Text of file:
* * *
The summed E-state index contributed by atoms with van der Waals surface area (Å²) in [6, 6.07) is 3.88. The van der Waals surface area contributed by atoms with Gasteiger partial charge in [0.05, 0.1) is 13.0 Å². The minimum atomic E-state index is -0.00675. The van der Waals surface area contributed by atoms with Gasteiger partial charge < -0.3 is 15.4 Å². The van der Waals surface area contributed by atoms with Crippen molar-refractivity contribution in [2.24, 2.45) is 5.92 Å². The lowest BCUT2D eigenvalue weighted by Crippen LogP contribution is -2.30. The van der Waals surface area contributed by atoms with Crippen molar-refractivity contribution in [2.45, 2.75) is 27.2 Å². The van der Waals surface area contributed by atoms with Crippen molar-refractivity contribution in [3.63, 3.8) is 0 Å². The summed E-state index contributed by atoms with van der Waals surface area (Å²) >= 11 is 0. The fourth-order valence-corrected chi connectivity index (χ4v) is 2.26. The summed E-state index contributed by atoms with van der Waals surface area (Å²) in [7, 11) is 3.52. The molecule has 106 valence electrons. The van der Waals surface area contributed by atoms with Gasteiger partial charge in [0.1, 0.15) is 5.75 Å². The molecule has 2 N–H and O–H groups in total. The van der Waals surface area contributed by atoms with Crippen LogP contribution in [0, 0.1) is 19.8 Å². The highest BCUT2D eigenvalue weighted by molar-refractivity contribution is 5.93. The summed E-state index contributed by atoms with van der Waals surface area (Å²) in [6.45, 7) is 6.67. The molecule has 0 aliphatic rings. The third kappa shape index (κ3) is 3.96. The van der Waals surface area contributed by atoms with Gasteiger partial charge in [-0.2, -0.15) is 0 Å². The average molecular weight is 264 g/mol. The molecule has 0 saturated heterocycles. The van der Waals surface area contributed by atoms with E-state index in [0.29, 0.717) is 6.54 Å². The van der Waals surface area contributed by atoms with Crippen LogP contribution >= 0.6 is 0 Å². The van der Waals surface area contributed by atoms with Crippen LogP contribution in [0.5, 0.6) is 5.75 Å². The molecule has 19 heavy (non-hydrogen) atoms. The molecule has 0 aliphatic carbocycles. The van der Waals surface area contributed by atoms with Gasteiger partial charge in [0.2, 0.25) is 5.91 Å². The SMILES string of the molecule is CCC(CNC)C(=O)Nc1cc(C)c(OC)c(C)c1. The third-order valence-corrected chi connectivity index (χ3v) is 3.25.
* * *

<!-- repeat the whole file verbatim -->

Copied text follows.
The summed E-state index contributed by atoms with van der Waals surface area (Å²) in [6, 6.07) is 3.88. The van der Waals surface area contributed by atoms with Gasteiger partial charge in [0.05, 0.1) is 13.0 Å². The minimum atomic E-state index is -0.00675. The van der Waals surface area contributed by atoms with Gasteiger partial charge < -0.3 is 15.4 Å². The van der Waals surface area contributed by atoms with Crippen molar-refractivity contribution in [2.24, 2.45) is 5.92 Å². The lowest BCUT2D eigenvalue weighted by Crippen LogP contribution is -2.30. The van der Waals surface area contributed by atoms with Crippen molar-refractivity contribution in [2.45, 2.75) is 27.2 Å². The van der Waals surface area contributed by atoms with Crippen molar-refractivity contribution in [3.63, 3.8) is 0 Å². The summed E-state index contributed by atoms with van der Waals surface area (Å²) >= 11 is 0. The fourth-order valence-corrected chi connectivity index (χ4v) is 2.26. The summed E-state index contributed by atoms with van der Waals surface area (Å²) in [7, 11) is 3.52. The molecule has 106 valence electrons. The van der Waals surface area contributed by atoms with Gasteiger partial charge in [0.1, 0.15) is 5.75 Å². The molecule has 2 N–H and O–H groups in total. The van der Waals surface area contributed by atoms with Crippen LogP contribution in [0, 0.1) is 19.8 Å². The highest BCUT2D eigenvalue weighted by molar-refractivity contribution is 5.93. The summed E-state index contributed by atoms with van der Waals surface area (Å²) in [6.45, 7) is 6.67. The molecule has 0 aliphatic rings. The third kappa shape index (κ3) is 3.96. The van der Waals surface area contributed by atoms with Gasteiger partial charge in [-0.2, -0.15) is 0 Å². The average molecular weight is 264 g/mol. The molecule has 0 saturated heterocycles. The van der Waals surface area contributed by atoms with E-state index in [0.29, 0.717) is 6.54 Å². The van der Waals surface area contributed by atoms with Crippen LogP contribution >= 0.6 is 0 Å². The van der Waals surface area contributed by atoms with Crippen LogP contribution in [0.5, 0.6) is 5.75 Å². The molecule has 19 heavy (non-hydrogen) atoms. The molecule has 0 aliphatic carbocycles. The van der Waals surface area contributed by atoms with Gasteiger partial charge in [0.2, 0.25) is 5.91 Å². The SMILES string of the molecule is CCC(CNC)C(=O)Nc1cc(C)c(OC)c(C)c1. The third-order valence-corrected chi connectivity index (χ3v) is 3.25.